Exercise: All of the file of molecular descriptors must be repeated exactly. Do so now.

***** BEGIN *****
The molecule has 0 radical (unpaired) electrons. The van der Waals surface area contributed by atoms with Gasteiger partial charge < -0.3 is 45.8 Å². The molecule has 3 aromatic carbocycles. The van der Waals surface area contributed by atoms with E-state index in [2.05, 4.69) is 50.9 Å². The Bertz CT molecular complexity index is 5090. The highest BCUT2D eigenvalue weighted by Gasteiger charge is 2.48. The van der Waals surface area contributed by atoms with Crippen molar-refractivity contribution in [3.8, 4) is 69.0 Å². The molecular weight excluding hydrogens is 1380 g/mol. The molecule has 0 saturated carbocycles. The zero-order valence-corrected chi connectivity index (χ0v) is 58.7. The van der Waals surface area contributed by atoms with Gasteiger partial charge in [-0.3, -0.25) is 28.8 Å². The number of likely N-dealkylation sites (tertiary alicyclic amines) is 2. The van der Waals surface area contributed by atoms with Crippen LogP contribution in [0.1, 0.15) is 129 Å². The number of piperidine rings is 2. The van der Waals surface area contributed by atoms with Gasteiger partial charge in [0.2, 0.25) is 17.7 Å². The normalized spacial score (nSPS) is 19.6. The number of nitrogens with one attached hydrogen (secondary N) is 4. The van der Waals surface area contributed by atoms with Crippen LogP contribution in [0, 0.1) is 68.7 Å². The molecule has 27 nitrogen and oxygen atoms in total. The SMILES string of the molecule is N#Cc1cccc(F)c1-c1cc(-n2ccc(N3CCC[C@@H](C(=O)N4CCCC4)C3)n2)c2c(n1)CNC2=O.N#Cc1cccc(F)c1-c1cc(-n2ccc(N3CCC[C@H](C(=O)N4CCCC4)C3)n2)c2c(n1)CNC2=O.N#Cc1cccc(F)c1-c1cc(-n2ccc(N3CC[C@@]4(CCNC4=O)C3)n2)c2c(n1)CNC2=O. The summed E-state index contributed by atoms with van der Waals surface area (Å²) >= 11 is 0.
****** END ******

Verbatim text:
The molecule has 0 radical (unpaired) electrons. The van der Waals surface area contributed by atoms with Gasteiger partial charge < -0.3 is 45.8 Å². The molecule has 3 aromatic carbocycles. The van der Waals surface area contributed by atoms with E-state index in [2.05, 4.69) is 50.9 Å². The Bertz CT molecular complexity index is 5090. The highest BCUT2D eigenvalue weighted by Gasteiger charge is 2.48. The van der Waals surface area contributed by atoms with Crippen molar-refractivity contribution in [3.8, 4) is 69.0 Å². The molecular weight excluding hydrogens is 1380 g/mol. The molecule has 0 saturated carbocycles. The zero-order valence-corrected chi connectivity index (χ0v) is 58.7. The van der Waals surface area contributed by atoms with Gasteiger partial charge in [-0.3, -0.25) is 28.8 Å². The number of likely N-dealkylation sites (tertiary alicyclic amines) is 2. The van der Waals surface area contributed by atoms with Crippen LogP contribution in [0.1, 0.15) is 129 Å². The number of piperidine rings is 2. The van der Waals surface area contributed by atoms with Gasteiger partial charge in [0.2, 0.25) is 17.7 Å². The normalized spacial score (nSPS) is 19.6. The number of nitrogens with one attached hydrogen (secondary N) is 4. The van der Waals surface area contributed by atoms with Crippen LogP contribution in [0, 0.1) is 68.7 Å². The molecule has 27 nitrogen and oxygen atoms in total. The SMILES string of the molecule is N#Cc1cccc(F)c1-c1cc(-n2ccc(N3CCC[C@@H](C(=O)N4CCCC4)C3)n2)c2c(n1)CNC2=O.N#Cc1cccc(F)c1-c1cc(-n2ccc(N3CCC[C@H](C(=O)N4CCCC4)C3)n2)c2c(n1)CNC2=O.N#Cc1cccc(F)c1-c1cc(-n2ccc(N3CC[C@@]4(CCNC4=O)C3)n2)c2c(n1)CNC2=O. The summed E-state index contributed by atoms with van der Waals surface area (Å²) >= 11 is 0.